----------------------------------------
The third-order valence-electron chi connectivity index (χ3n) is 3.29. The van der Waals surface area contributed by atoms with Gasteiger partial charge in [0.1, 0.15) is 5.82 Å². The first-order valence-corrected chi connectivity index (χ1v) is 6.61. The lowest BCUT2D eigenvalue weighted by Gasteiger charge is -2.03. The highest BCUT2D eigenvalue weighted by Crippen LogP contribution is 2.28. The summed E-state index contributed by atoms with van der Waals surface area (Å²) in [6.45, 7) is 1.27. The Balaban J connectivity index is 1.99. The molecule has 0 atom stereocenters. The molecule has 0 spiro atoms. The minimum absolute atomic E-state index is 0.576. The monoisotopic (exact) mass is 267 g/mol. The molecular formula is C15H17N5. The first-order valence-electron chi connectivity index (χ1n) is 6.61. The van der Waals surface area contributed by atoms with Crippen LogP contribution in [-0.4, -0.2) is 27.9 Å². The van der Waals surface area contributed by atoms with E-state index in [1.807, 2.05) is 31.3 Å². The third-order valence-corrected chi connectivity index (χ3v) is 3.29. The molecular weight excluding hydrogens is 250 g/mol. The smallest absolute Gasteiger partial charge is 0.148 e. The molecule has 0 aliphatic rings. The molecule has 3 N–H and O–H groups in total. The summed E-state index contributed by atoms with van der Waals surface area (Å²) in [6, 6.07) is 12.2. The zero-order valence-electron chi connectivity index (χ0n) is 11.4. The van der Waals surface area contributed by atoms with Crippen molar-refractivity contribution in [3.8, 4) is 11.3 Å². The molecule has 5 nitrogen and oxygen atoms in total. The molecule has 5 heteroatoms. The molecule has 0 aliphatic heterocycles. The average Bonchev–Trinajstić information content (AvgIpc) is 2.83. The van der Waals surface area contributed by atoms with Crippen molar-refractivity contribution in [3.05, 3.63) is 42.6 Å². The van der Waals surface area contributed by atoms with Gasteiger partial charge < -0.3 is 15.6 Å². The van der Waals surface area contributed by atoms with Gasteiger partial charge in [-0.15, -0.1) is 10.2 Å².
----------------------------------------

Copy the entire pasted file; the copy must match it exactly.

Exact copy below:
The third-order valence-electron chi connectivity index (χ3n) is 3.29. The van der Waals surface area contributed by atoms with Gasteiger partial charge in [0.1, 0.15) is 5.82 Å². The first-order valence-corrected chi connectivity index (χ1v) is 6.61. The lowest BCUT2D eigenvalue weighted by Gasteiger charge is -2.03. The highest BCUT2D eigenvalue weighted by Crippen LogP contribution is 2.28. The summed E-state index contributed by atoms with van der Waals surface area (Å²) in [6.45, 7) is 1.27. The Balaban J connectivity index is 1.99. The molecule has 0 atom stereocenters. The molecule has 0 spiro atoms. The minimum absolute atomic E-state index is 0.576. The monoisotopic (exact) mass is 267 g/mol. The molecular formula is C15H17N5. The first-order valence-electron chi connectivity index (χ1n) is 6.61. The van der Waals surface area contributed by atoms with Crippen LogP contribution in [-0.4, -0.2) is 27.9 Å². The van der Waals surface area contributed by atoms with E-state index in [1.807, 2.05) is 31.3 Å². The third-order valence-corrected chi connectivity index (χ3v) is 3.29. The molecular weight excluding hydrogens is 250 g/mol. The smallest absolute Gasteiger partial charge is 0.148 e. The molecule has 0 aliphatic rings. The molecule has 3 N–H and O–H groups in total. The summed E-state index contributed by atoms with van der Waals surface area (Å²) in [6, 6.07) is 12.2. The zero-order valence-electron chi connectivity index (χ0n) is 11.4. The van der Waals surface area contributed by atoms with Crippen molar-refractivity contribution in [3.8, 4) is 11.3 Å². The molecule has 5 nitrogen and oxygen atoms in total. The molecule has 5 heteroatoms. The molecule has 0 aliphatic heterocycles. The average Bonchev–Trinajstić information content (AvgIpc) is 2.83. The van der Waals surface area contributed by atoms with Crippen molar-refractivity contribution in [3.05, 3.63) is 42.6 Å². The van der Waals surface area contributed by atoms with Gasteiger partial charge < -0.3 is 15.6 Å². The van der Waals surface area contributed by atoms with Gasteiger partial charge in [-0.15, -0.1) is 10.2 Å².